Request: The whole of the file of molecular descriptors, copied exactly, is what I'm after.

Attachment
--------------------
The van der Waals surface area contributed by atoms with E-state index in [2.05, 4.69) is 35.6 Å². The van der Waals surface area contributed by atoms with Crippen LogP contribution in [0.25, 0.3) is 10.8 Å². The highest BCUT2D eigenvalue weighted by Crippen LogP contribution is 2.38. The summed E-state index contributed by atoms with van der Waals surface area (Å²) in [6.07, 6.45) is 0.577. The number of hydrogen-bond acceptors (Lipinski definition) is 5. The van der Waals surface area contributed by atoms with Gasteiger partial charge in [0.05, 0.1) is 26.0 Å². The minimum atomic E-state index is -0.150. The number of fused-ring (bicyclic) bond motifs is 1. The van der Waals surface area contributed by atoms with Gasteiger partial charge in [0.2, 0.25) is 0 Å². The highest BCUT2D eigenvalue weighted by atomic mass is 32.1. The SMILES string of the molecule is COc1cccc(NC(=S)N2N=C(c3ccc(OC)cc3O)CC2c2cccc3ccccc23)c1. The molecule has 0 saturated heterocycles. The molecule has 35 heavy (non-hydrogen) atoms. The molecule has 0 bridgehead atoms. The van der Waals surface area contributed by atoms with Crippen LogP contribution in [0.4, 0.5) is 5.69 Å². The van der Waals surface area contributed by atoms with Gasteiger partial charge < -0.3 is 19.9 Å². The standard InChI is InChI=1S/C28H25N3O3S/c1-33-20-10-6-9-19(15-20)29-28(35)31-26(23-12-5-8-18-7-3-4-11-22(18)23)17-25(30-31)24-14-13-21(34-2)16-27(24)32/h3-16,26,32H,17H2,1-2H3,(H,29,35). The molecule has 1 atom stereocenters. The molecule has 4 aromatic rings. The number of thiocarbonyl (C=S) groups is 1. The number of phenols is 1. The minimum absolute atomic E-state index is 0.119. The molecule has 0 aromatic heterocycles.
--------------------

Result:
The van der Waals surface area contributed by atoms with E-state index in [2.05, 4.69) is 35.6 Å². The van der Waals surface area contributed by atoms with Crippen LogP contribution in [0.25, 0.3) is 10.8 Å². The highest BCUT2D eigenvalue weighted by Crippen LogP contribution is 2.38. The summed E-state index contributed by atoms with van der Waals surface area (Å²) in [6.07, 6.45) is 0.577. The number of hydrogen-bond acceptors (Lipinski definition) is 5. The van der Waals surface area contributed by atoms with Gasteiger partial charge in [0.05, 0.1) is 26.0 Å². The minimum atomic E-state index is -0.150. The number of fused-ring (bicyclic) bond motifs is 1. The van der Waals surface area contributed by atoms with Gasteiger partial charge in [0.2, 0.25) is 0 Å². The highest BCUT2D eigenvalue weighted by atomic mass is 32.1. The SMILES string of the molecule is COc1cccc(NC(=S)N2N=C(c3ccc(OC)cc3O)CC2c2cccc3ccccc23)c1. The molecule has 0 saturated heterocycles. The molecule has 35 heavy (non-hydrogen) atoms. The molecule has 0 bridgehead atoms. The van der Waals surface area contributed by atoms with Crippen LogP contribution in [0.4, 0.5) is 5.69 Å². The van der Waals surface area contributed by atoms with Gasteiger partial charge < -0.3 is 19.9 Å². The standard InChI is InChI=1S/C28H25N3O3S/c1-33-20-10-6-9-19(15-20)29-28(35)31-26(23-12-5-8-18-7-3-4-11-22(18)23)17-25(30-31)24-14-13-21(34-2)16-27(24)32/h3-16,26,32H,17H2,1-2H3,(H,29,35). The molecule has 1 atom stereocenters. The molecule has 4 aromatic rings. The number of thiocarbonyl (C=S) groups is 1. The number of phenols is 1. The minimum absolute atomic E-state index is 0.119. The molecule has 0 aromatic heterocycles.